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Mike Pence enjoyed "Hamilton" and was not offended when the cast addressed him

Although President-elect Donald Trump feels that Vice President to be Mike Pence is owed an apology after being booed and chastised at a performance of "Hamilton," Pence himself says he took no offense.

"I really enjoyed watching Hamilton," he said during a Fox News Sunday visit. "It was a real joy to be there. I heard a few boos. I wasn't offended by what was said."

FULL COVERAGE

Donald Trump lashes out after Mike Pence booed at “Hamilton” performance

The entire statement from "Hamilton" cast to Mike Pence

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Trump: “Hamilton” is “highly overrated”

Obama dropped the mic with "Hamilton" creator Lin-Manuel Miranda. Trump picked a fight with him

The dustup has become a predictable proxy war, with Trump supporters expressing outrage and urging a boycott. That effort likely will have limited impact, as the Grammy, Tony and Pulitzer-winning Broadway hit is sold out at least through next August.

Fox News host Judge Jeanine Pirro  blasted what she called "inappropriate and disgusting" remarks made after the performance.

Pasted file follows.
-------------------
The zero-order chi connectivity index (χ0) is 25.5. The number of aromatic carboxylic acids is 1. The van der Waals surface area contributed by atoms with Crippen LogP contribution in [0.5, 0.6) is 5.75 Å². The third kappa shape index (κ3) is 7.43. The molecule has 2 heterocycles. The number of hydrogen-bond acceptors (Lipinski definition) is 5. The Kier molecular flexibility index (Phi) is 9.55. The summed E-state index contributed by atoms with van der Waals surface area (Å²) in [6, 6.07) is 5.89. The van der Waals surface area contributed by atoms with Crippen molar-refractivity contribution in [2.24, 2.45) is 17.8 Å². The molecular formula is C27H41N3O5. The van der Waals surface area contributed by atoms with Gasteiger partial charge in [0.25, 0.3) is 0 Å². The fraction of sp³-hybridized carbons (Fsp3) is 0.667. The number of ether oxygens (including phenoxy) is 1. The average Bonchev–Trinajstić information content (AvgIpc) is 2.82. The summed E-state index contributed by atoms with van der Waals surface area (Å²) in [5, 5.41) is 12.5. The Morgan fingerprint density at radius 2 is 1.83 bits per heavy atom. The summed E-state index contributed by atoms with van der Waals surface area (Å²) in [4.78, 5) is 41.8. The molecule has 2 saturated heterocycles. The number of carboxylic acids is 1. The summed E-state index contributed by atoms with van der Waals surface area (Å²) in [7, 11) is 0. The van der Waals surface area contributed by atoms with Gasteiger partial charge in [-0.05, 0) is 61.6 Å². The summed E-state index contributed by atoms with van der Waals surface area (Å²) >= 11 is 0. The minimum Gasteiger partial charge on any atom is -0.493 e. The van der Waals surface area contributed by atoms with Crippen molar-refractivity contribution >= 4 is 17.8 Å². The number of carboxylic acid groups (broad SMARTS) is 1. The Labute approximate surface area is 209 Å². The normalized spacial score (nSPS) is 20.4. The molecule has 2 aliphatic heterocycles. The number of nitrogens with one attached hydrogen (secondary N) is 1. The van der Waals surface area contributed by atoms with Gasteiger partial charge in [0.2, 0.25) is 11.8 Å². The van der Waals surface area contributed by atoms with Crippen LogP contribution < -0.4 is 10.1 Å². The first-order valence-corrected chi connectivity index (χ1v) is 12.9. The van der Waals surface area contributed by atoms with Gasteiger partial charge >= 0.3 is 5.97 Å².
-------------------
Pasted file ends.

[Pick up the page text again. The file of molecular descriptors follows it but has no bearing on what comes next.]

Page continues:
"What happened to your old 'love trumps hate' line?" she demanded. "You're all damn hypocrites!"

The ACLU was among the many organizations and individuals noting the right to free expression, tweeting, "Americans don't need to apologize-not even to presidents or vice presidents-for the lawful & proper exercise of their constitutional rights."

Many artists were swift to support "Hamilton" in particular and free speech in general.

"Artists will never apologize for speaking truth to power," tweeted director Ava DuVernay, known for powerful projects such as Atlanta-filmed "Selma."  "Keep asking. Keep getting put in your place. It's on."

And here's Michael Moore's contribution:

Steven Van Zandt, a member of Bruce Springsteen's E Street Band known for his vocal activism against apartheid, took a nonpartisan, customer-service themed approach in calling out "Hamilton" for singling Pence out:

Meanwhile, Trump has moved on to complaining about "Saturday Night Live" again:

Created by Lin-Manuel Miranda, who wrote the story, music and lyrics, "Hamilton" stresses the orphan, immigrant roots of first U.S. Treasury Secretary Alexander Hamilton and features a multicultural cast.

About the Author

Jennifer Brett is a multiplatform journalist and digital coach. She writes The Buzz blog for accessAtlanta.com.

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